Throughout the ongoing budget debate, you may have seen and heard the acronym PlanCon used in reference to education spending. PlanCon is short for Planning and Construction Workbook, a system by which Pennsylvania’s school districts and career and technology centers are reimbursed by the commonwealth for costs incurred during construction.  Some of you may question the idea of reimbursing schools for construction costs. I’d like to offer some background on the subject.  The commonwealth reimbursing schools in this manner has been going on for quite some time. The origin dates back to the 1950s; however, the modern day PlanCon process is the result of Act 34 of 1973. This legislation placed in statute the process for applying for reimbursement, as well as standards school districts must adhere to in order to be reimbursed.  Why do we choose to reimburse districts? PlanCon is a way to allow poor rural school districts to afford construction; however, all districts were eventually allowed to participate in the program. The General Assembly also believes it is in the best interest of the total education product to offer some sort of incentive, as well as have some control over the landscape. It is important to point out not all construction costs are eligible for reimbursement. The portion being reimbursed must serve an educational purpose.

Poll: Should charter schools be funded by local school tax?
By Jim Flagg | For  Email the author  on April 26, 2016 at 2:24 PM, updated April 26, 2016 at 2:29 PM
"Without the charter schools, we'd have a surplus," Bethlehem School Superintendent Joseph Roy said Monday, attributing a proposed 3.9 percent district tax increase to charter school tuition and contributions to employee pension funds.  Roy's complaint is far from unique. Many school officials lament having to pay for students to go to charter schools, whose tuition is paid by school district taxes without a significant bump in state aid for that expense. For 2016-17, the Bethlehem Area School District will send $26 million to charter schools and nearly $30 million to pension funds.  Charter schools — tax-supported entities that operate independently of most state mandates — are thriving in Pennsylvania. In the 2013-14 school year, state taxpayers spent $1.2 billion to support 129,000 students in both bricks-and-mortar and cyber charter schools.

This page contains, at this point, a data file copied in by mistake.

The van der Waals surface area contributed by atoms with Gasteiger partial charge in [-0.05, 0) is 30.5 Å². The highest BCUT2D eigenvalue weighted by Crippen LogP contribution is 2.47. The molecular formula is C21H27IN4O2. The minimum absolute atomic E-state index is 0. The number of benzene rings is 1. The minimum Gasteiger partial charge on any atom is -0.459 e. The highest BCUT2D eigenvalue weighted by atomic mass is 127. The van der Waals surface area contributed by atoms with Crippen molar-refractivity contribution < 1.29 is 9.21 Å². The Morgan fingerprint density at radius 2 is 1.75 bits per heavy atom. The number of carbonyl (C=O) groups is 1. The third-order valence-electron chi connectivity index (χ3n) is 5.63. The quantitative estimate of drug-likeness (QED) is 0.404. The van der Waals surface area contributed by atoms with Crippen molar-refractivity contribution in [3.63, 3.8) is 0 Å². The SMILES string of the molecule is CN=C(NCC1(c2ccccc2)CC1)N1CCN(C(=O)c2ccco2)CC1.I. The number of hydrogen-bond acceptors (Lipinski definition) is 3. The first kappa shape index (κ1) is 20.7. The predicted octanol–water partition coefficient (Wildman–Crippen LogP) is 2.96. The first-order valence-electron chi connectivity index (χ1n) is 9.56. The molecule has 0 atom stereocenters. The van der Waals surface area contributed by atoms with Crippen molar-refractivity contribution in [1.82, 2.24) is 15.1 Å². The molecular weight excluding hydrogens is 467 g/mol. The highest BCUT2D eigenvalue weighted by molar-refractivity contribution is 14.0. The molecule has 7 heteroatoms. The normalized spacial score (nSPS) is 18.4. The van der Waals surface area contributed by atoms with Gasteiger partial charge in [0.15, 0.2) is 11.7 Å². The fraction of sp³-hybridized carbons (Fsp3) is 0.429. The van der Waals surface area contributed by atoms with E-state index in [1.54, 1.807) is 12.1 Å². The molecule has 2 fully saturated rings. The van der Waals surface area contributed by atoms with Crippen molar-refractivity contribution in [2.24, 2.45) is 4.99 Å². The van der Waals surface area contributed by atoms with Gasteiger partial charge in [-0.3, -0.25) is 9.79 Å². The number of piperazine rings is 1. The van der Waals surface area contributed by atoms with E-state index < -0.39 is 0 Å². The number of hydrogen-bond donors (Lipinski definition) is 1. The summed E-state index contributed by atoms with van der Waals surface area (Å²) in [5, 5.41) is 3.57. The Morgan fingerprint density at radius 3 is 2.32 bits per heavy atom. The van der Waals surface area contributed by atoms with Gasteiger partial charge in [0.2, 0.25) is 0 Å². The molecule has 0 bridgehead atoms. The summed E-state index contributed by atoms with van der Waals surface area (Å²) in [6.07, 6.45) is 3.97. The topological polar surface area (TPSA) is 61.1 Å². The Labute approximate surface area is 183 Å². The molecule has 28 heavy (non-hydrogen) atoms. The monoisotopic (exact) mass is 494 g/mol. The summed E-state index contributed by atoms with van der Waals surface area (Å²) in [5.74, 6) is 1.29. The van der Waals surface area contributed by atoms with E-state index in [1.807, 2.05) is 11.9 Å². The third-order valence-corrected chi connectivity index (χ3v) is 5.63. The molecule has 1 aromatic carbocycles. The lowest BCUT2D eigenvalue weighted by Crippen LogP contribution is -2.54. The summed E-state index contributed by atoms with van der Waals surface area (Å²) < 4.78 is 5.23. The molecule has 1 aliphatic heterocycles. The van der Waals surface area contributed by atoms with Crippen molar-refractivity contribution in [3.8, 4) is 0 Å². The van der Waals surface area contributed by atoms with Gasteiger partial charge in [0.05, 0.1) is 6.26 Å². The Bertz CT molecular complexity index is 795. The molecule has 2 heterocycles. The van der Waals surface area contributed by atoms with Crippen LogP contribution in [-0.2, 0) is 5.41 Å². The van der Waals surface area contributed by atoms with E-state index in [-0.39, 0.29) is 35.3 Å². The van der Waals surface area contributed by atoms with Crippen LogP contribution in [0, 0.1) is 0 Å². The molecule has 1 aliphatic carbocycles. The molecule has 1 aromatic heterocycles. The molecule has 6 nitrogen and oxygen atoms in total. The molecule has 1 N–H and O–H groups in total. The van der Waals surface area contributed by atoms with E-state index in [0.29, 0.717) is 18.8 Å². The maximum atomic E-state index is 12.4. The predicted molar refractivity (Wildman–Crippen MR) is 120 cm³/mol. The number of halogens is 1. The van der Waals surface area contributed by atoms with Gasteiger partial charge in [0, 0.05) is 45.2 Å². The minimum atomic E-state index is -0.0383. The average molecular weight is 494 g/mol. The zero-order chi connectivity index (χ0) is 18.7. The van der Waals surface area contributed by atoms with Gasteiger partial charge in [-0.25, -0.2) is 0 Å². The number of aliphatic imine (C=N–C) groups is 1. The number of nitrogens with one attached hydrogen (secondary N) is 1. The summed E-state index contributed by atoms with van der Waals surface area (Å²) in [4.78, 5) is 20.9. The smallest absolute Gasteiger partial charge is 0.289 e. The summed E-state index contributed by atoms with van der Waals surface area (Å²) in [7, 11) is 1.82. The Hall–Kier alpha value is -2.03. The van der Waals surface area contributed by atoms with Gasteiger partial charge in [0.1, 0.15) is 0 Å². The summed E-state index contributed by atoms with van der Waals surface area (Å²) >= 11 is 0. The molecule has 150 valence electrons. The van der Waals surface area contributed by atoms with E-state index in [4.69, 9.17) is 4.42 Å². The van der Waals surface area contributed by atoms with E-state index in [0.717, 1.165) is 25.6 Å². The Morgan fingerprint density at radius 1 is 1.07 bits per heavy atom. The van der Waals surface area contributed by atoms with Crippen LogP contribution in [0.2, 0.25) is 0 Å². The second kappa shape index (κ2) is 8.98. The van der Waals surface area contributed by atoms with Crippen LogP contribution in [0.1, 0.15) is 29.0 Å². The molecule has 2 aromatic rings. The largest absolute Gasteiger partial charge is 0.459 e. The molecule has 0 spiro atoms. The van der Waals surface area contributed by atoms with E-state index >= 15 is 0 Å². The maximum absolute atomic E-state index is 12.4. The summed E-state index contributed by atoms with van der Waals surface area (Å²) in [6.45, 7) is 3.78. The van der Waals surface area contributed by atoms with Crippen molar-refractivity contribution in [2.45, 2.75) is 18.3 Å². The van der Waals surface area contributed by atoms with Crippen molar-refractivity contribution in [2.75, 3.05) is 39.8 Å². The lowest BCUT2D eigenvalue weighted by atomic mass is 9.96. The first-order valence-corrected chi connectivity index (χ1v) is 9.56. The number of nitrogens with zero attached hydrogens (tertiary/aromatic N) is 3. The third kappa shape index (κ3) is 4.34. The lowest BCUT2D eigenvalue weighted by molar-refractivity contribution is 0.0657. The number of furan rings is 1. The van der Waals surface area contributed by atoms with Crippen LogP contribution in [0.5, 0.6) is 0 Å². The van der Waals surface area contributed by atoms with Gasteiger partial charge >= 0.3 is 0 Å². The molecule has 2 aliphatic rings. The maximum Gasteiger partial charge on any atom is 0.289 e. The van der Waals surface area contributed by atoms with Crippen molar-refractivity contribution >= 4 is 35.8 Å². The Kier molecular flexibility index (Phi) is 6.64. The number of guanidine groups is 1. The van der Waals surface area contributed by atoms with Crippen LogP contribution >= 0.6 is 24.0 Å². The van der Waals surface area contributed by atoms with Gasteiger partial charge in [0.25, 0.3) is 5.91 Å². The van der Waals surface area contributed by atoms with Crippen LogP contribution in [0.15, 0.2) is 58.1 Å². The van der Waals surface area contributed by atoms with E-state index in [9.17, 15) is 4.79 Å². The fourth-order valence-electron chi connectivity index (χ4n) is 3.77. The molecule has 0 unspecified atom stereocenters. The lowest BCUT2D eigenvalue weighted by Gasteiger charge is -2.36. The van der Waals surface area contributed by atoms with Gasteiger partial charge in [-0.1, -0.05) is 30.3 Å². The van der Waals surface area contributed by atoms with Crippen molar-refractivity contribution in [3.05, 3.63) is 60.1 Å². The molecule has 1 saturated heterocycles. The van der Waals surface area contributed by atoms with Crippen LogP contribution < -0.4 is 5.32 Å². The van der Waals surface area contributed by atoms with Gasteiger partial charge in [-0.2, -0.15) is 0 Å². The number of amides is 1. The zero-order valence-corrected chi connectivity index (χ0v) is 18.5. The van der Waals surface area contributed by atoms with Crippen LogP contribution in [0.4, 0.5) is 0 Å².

It's time for a blue-ribbon commission to fix Pa's budget mess: George Wolff
PennLive Op-Ed   By George Wolff on April 27, 2016 at 12:11 PM
George Wolff is founder of the Keystone Transportation Funding Coalition.
Although hard to imagine in today's climate of fiscal austerity, 20 years ago the commonwealth was rolling in cash.   Even though we never used the term, the state was running "structural surpluses" – taxes and other revenue exceeded expenses by hundreds of millions of dollars a year.   The state's two primary pension funds – the Public School Employees Retirement System and the State Employees Retirement System – were well funded with annual returns on investments in the double digits.  Even after fully funding state programs, setting aside hundreds of millions to encourage economic development, investing billions in sports stadiums and convention centers and cutting business taxes by hundreds of millions of dollars, we were still comfortably in the black.   If anyone knew a dot-com bubble was going to burst or the home mortgage market was going to collapse, they weren't telling anyone – yet.  In the glow of those comfortable surpluses, our elected leaders made a series of fateful moves.  The state's elected officials have seen this coming for years, but have failed to come to a consensus to fix it.
They determined that they could drastically reduce the commonwealth's and school districts' contributions to the pension funds, while giving the participants in those funds – including themselves – significant benefit increases.   For a couple of years, the state and school districts paid virtually nothing into the pension funds while benefits were being increased by 25 to 50 percent.

West Jefferson Hills School Board balances preliminary budget with tax hike